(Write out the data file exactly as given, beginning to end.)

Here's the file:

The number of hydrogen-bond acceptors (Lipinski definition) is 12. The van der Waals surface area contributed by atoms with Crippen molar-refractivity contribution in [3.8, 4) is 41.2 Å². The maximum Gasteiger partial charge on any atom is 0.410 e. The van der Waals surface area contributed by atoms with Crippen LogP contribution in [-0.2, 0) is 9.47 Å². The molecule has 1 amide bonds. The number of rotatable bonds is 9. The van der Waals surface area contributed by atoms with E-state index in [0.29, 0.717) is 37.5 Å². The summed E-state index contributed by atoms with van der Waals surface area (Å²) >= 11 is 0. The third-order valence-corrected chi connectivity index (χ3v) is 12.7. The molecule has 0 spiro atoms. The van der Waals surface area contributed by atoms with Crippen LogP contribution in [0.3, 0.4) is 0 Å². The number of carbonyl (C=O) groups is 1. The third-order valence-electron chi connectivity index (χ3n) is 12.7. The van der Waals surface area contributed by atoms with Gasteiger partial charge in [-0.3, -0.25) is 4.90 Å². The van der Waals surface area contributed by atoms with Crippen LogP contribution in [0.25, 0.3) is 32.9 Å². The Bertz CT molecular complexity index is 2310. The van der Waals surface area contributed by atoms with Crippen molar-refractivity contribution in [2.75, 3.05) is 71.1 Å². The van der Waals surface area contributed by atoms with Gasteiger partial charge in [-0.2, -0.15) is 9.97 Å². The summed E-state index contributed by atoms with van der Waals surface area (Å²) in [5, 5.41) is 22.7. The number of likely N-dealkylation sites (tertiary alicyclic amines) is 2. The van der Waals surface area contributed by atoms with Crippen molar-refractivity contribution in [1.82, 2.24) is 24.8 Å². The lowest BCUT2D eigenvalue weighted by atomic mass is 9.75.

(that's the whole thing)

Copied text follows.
The number of hydrogen-bond acceptors (Lipinski definition) is 12. The van der Waals surface area contributed by atoms with Crippen molar-refractivity contribution in [3.8, 4) is 41.2 Å². The maximum Gasteiger partial charge on any atom is 0.410 e. The van der Waals surface area contributed by atoms with Crippen LogP contribution in [-0.2, 0) is 9.47 Å². The molecule has 1 amide bonds. The number of rotatable bonds is 9. The van der Waals surface area contributed by atoms with E-state index in [0.29, 0.717) is 37.5 Å². The summed E-state index contributed by atoms with van der Waals surface area (Å²) >= 11 is 0. The third-order valence-corrected chi connectivity index (χ3v) is 12.7. The molecule has 0 spiro atoms. The van der Waals surface area contributed by atoms with Crippen LogP contribution in [0.3, 0.4) is 0 Å². The number of carbonyl (C=O) groups is 1. The third-order valence-electron chi connectivity index (χ3n) is 12.7. The van der Waals surface area contributed by atoms with Gasteiger partial charge in [-0.3, -0.25) is 4.90 Å². The van der Waals surface area contributed by atoms with Crippen LogP contribution in [0.25, 0.3) is 32.9 Å². The Bertz CT molecular complexity index is 2310. The van der Waals surface area contributed by atoms with Crippen molar-refractivity contribution in [2.75, 3.05) is 71.1 Å². The van der Waals surface area contributed by atoms with Gasteiger partial charge in [-0.2, -0.15) is 9.97 Å². The summed E-state index contributed by atoms with van der Waals surface area (Å²) in [5, 5.41) is 22.7. The number of likely N-dealkylation sites (tertiary alicyclic amines) is 2. The van der Waals surface area contributed by atoms with Crippen molar-refractivity contribution in [1.82, 2.24) is 24.8 Å². The lowest BCUT2D eigenvalue weighted by atomic mass is 9.75.